As the title suggests, the essay is about the literary merit of the weird tale. Lovecraft suggests that only a few readers will really appreciate such material, because most people are too bound up in the daily routine to get much out of literature that does not deal with real life and won’t be especially sensitive to transcendental themes. This may have been accurate enough at the time of writing – and goodness knows Lovecraft was in a better position than many to appreciate how limited the audience for Weird Tales and other such outlets for supernatural horror was.

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Dissecting Lovecraft Part 7: Innsmouth, Heald, and Hitler

This article was originally published on Ferretbrain. I’ve backdated it to its original Ferretbrain publication date but it may have been edited and amended since its original appearance.

We’ve previously seen how Lovecraft’s work reached its peak of ambition with At the Mountains of Madness, only for Lovecraft to become disheartened at his failure to sell it. Still, Lovecraft couldn’t stop writing if he wanted to eat, so the next phase of his writing saw him trying to rekindle his enthusiasm for his solo sories whilst doing plenty of revision work to try and scrape out a living.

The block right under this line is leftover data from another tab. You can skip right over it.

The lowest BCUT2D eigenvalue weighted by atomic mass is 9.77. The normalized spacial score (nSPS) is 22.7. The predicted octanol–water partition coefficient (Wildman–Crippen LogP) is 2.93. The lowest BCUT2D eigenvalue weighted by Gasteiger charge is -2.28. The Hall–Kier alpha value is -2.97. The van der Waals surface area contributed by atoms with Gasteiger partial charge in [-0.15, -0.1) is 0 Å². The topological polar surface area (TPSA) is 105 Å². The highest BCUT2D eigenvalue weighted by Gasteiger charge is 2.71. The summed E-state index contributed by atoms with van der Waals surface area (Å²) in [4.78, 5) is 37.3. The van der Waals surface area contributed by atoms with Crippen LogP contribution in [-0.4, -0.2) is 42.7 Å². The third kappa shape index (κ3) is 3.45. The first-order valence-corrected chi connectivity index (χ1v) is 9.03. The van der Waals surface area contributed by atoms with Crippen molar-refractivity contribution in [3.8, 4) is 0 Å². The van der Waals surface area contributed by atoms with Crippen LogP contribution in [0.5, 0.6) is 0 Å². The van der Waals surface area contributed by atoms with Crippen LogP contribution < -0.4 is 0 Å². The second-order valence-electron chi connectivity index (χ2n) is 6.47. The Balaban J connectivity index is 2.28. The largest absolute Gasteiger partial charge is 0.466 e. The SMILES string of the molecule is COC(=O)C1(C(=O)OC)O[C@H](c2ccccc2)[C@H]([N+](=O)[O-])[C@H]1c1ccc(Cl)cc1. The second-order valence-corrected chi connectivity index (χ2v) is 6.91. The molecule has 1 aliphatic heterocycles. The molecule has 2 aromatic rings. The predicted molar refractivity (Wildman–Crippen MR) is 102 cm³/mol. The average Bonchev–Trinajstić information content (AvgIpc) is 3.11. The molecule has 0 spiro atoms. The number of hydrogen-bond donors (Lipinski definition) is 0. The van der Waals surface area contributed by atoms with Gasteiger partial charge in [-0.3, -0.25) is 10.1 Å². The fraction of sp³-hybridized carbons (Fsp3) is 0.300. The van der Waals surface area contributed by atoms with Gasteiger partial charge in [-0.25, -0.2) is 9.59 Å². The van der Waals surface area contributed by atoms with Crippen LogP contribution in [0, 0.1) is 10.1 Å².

The Trap is a revision Lovecraft did for Henry Whitehead. This is seen as a “secondary” revision and in truth there does not seem to be much Lovecraft in it to my eyes, though it’s an interest enough story about a mirror that traps a boarding school student who must be rescued by his teacher. The close of the story, in which the student turns up back in the teacher’s room and they need to come up with some sort of convoluted ruse to avoid any dodgy questions arising from the boy just turning up in the teacher’s room in the middle of the night, makes for slightly uncomfortable reading in a “How did this guy who was a teacher in his day job put so much thought into smuggling boys into and out of his room?” sort of way, and to be honest there doesn’t seem to be an enormous amount to it that’s especially Lovecraftian beyond one mild touch in which, as a result of being caught in the mirror, the kid ends up with his organs mirrored so his heart is on the right-hand side and so on, which borrows an entertainingly discomforting idea from The Mound.